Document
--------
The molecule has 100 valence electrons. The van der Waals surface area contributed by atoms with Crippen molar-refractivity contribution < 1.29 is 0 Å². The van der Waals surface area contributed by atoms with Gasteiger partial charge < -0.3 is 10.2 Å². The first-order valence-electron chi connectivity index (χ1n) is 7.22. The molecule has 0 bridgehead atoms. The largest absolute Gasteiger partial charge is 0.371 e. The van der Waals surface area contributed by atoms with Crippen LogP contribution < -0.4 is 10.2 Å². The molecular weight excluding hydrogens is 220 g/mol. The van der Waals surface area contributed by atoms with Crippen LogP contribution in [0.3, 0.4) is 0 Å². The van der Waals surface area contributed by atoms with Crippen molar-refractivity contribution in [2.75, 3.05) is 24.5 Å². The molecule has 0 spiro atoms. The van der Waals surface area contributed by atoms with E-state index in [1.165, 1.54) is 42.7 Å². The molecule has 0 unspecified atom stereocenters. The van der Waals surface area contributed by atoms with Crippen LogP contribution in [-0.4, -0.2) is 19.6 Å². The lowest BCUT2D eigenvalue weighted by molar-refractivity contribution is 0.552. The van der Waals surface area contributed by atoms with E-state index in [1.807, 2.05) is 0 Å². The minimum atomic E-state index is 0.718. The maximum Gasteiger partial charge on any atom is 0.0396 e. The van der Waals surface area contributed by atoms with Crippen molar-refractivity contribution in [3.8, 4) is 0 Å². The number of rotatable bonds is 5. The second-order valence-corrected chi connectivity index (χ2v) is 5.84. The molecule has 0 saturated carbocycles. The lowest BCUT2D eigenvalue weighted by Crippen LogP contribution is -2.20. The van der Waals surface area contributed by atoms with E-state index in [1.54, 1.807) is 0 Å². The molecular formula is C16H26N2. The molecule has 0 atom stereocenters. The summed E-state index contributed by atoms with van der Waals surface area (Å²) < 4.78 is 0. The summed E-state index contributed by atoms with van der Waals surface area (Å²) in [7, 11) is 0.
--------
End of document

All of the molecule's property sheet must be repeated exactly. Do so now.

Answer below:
The molecule has 100 valence electrons. The van der Waals surface area contributed by atoms with Crippen molar-refractivity contribution < 1.29 is 0 Å². The van der Waals surface area contributed by atoms with Gasteiger partial charge < -0.3 is 10.2 Å². The first-order valence-electron chi connectivity index (χ1n) is 7.22. The molecule has 0 bridgehead atoms. The largest absolute Gasteiger partial charge is 0.371 e. The van der Waals surface area contributed by atoms with Crippen LogP contribution < -0.4 is 10.2 Å². The molecular weight excluding hydrogens is 220 g/mol. The van der Waals surface area contributed by atoms with Crippen LogP contribution in [0.3, 0.4) is 0 Å². The van der Waals surface area contributed by atoms with Crippen molar-refractivity contribution in [2.75, 3.05) is 24.5 Å². The molecule has 0 spiro atoms. The van der Waals surface area contributed by atoms with E-state index in [1.165, 1.54) is 42.7 Å². The molecule has 0 unspecified atom stereocenters. The van der Waals surface area contributed by atoms with Crippen LogP contribution in [-0.4, -0.2) is 19.6 Å². The lowest BCUT2D eigenvalue weighted by molar-refractivity contribution is 0.552. The van der Waals surface area contributed by atoms with E-state index in [1.807, 2.05) is 0 Å². The minimum atomic E-state index is 0.718. The maximum Gasteiger partial charge on any atom is 0.0396 e. The van der Waals surface area contributed by atoms with Crippen molar-refractivity contribution in [3.8, 4) is 0 Å². The number of rotatable bonds is 5. The second-order valence-corrected chi connectivity index (χ2v) is 5.84. The molecule has 0 saturated carbocycles. The lowest BCUT2D eigenvalue weighted by Crippen LogP contribution is -2.20. The van der Waals surface area contributed by atoms with E-state index in [1.54, 1.807) is 0 Å². The molecular formula is C16H26N2. The molecule has 0 atom stereocenters. The summed E-state index contributed by atoms with van der Waals surface area (Å²) < 4.78 is 0. The summed E-state index contributed by atoms with van der Waals surface area (Å²) in [7, 11) is 0.